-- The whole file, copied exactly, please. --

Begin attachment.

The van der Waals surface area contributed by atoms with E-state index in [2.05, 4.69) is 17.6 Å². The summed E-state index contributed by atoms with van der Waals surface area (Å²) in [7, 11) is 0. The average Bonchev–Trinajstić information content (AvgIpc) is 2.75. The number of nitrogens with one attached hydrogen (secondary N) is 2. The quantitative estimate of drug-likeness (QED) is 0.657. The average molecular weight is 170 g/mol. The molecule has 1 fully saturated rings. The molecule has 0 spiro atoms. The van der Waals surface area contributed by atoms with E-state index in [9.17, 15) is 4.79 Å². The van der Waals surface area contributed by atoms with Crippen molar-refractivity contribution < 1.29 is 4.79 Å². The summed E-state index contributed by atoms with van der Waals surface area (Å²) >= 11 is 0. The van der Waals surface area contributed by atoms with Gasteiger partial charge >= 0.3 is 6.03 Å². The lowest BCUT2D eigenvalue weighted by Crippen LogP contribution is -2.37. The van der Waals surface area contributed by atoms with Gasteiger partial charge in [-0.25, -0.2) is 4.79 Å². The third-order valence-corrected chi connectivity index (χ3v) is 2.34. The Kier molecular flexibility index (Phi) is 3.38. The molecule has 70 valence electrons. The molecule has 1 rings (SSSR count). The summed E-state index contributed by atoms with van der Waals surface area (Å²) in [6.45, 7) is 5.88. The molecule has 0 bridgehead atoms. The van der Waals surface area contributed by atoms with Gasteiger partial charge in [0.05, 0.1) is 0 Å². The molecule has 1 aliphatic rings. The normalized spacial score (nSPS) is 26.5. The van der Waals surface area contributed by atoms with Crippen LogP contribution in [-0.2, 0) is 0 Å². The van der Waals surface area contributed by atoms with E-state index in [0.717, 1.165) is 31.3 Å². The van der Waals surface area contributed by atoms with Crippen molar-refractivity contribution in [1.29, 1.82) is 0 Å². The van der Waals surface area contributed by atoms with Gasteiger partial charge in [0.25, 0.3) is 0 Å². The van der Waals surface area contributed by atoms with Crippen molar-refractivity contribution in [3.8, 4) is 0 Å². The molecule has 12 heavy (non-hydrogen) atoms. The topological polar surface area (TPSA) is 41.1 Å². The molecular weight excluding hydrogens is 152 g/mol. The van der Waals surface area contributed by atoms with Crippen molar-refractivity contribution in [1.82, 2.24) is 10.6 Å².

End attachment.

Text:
The van der Waals surface area contributed by atoms with E-state index in [2.05, 4.69) is 17.6 Å². The summed E-state index contributed by atoms with van der Waals surface area (Å²) in [7, 11) is 0. The average Bonchev–Trinajstić information content (AvgIpc) is 2.75. The number of nitrogens with one attached hydrogen (secondary N) is 2. The quantitative estimate of drug-likeness (QED) is 0.657. The average molecular weight is 170 g/mol. The molecule has 1 fully saturated rings. The molecule has 0 spiro atoms. The van der Waals surface area contributed by atoms with E-state index in [9.17, 15) is 4.79 Å². The van der Waals surface area contributed by atoms with Crippen molar-refractivity contribution < 1.29 is 4.79 Å². The summed E-state index contributed by atoms with van der Waals surface area (Å²) >= 11 is 0. The van der Waals surface area contributed by atoms with Gasteiger partial charge >= 0.3 is 6.03 Å². The lowest BCUT2D eigenvalue weighted by Crippen LogP contribution is -2.37. The van der Waals surface area contributed by atoms with Gasteiger partial charge in [-0.25, -0.2) is 4.79 Å². The third-order valence-corrected chi connectivity index (χ3v) is 2.34. The Kier molecular flexibility index (Phi) is 3.38. The molecule has 70 valence electrons. The molecule has 1 rings (SSSR count). The summed E-state index contributed by atoms with van der Waals surface area (Å²) in [6.45, 7) is 5.88. The molecule has 0 bridgehead atoms. The van der Waals surface area contributed by atoms with Gasteiger partial charge in [0.05, 0.1) is 0 Å². The molecule has 1 aliphatic rings. The normalized spacial score (nSPS) is 26.5. The van der Waals surface area contributed by atoms with Crippen LogP contribution in [-0.2, 0) is 0 Å². The van der Waals surface area contributed by atoms with E-state index in [0.717, 1.165) is 31.3 Å². The van der Waals surface area contributed by atoms with Crippen molar-refractivity contribution in [1.29, 1.82) is 0 Å². The van der Waals surface area contributed by atoms with Gasteiger partial charge in [0.25, 0.3) is 0 Å². The van der Waals surface area contributed by atoms with Crippen molar-refractivity contribution in [3.8, 4) is 0 Å². The molecule has 12 heavy (non-hydrogen) atoms. The topological polar surface area (TPSA) is 41.1 Å². The molecular weight excluding hydrogens is 152 g/mol. The van der Waals surface area contributed by atoms with Crippen molar-refractivity contribution in [1.82, 2.24) is 10.6 Å².